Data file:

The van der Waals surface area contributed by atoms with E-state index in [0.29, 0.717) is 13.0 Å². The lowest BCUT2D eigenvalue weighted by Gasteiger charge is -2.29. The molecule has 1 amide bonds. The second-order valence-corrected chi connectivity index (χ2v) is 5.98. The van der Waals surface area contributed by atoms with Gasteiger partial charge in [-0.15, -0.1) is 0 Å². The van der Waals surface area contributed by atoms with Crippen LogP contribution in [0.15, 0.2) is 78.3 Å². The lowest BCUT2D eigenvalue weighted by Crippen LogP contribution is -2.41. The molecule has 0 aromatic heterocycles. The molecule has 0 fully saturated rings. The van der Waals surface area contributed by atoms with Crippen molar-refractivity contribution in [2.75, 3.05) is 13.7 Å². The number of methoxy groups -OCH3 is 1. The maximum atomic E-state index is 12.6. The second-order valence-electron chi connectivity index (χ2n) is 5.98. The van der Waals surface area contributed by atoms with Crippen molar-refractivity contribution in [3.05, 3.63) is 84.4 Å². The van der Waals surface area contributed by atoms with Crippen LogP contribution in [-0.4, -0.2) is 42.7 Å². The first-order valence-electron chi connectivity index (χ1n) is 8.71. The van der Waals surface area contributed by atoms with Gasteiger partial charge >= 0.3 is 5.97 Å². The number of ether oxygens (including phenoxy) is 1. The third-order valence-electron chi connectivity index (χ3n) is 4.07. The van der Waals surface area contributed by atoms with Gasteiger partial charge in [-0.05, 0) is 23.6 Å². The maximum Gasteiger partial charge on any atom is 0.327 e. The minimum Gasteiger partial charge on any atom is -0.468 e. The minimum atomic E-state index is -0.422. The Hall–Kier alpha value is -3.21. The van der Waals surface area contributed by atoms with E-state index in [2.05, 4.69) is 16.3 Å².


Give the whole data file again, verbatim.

The van der Waals surface area contributed by atoms with E-state index in [0.29, 0.717) is 13.0 Å². The lowest BCUT2D eigenvalue weighted by Gasteiger charge is -2.29. The molecule has 1 amide bonds. The second-order valence-corrected chi connectivity index (χ2v) is 5.98. The van der Waals surface area contributed by atoms with Gasteiger partial charge in [-0.15, -0.1) is 0 Å². The van der Waals surface area contributed by atoms with Crippen LogP contribution in [0.15, 0.2) is 78.3 Å². The lowest BCUT2D eigenvalue weighted by Crippen LogP contribution is -2.41. The molecule has 0 aromatic heterocycles. The molecule has 0 fully saturated rings. The van der Waals surface area contributed by atoms with Crippen molar-refractivity contribution in [2.75, 3.05) is 13.7 Å². The number of methoxy groups -OCH3 is 1. The maximum atomic E-state index is 12.6. The second-order valence-electron chi connectivity index (χ2n) is 5.98. The van der Waals surface area contributed by atoms with Crippen molar-refractivity contribution in [3.05, 3.63) is 84.4 Å². The van der Waals surface area contributed by atoms with Crippen LogP contribution in [-0.4, -0.2) is 42.7 Å². The first-order valence-electron chi connectivity index (χ1n) is 8.71. The van der Waals surface area contributed by atoms with Gasteiger partial charge >= 0.3 is 5.97 Å². The number of ether oxygens (including phenoxy) is 1. The third-order valence-electron chi connectivity index (χ3n) is 4.07. The van der Waals surface area contributed by atoms with Gasteiger partial charge in [-0.05, 0) is 23.6 Å². The maximum Gasteiger partial charge on any atom is 0.327 e. The minimum Gasteiger partial charge on any atom is -0.468 e. The minimum atomic E-state index is -0.422. The Hall–Kier alpha value is -3.21. The van der Waals surface area contributed by atoms with E-state index in [2.05, 4.69) is 16.3 Å².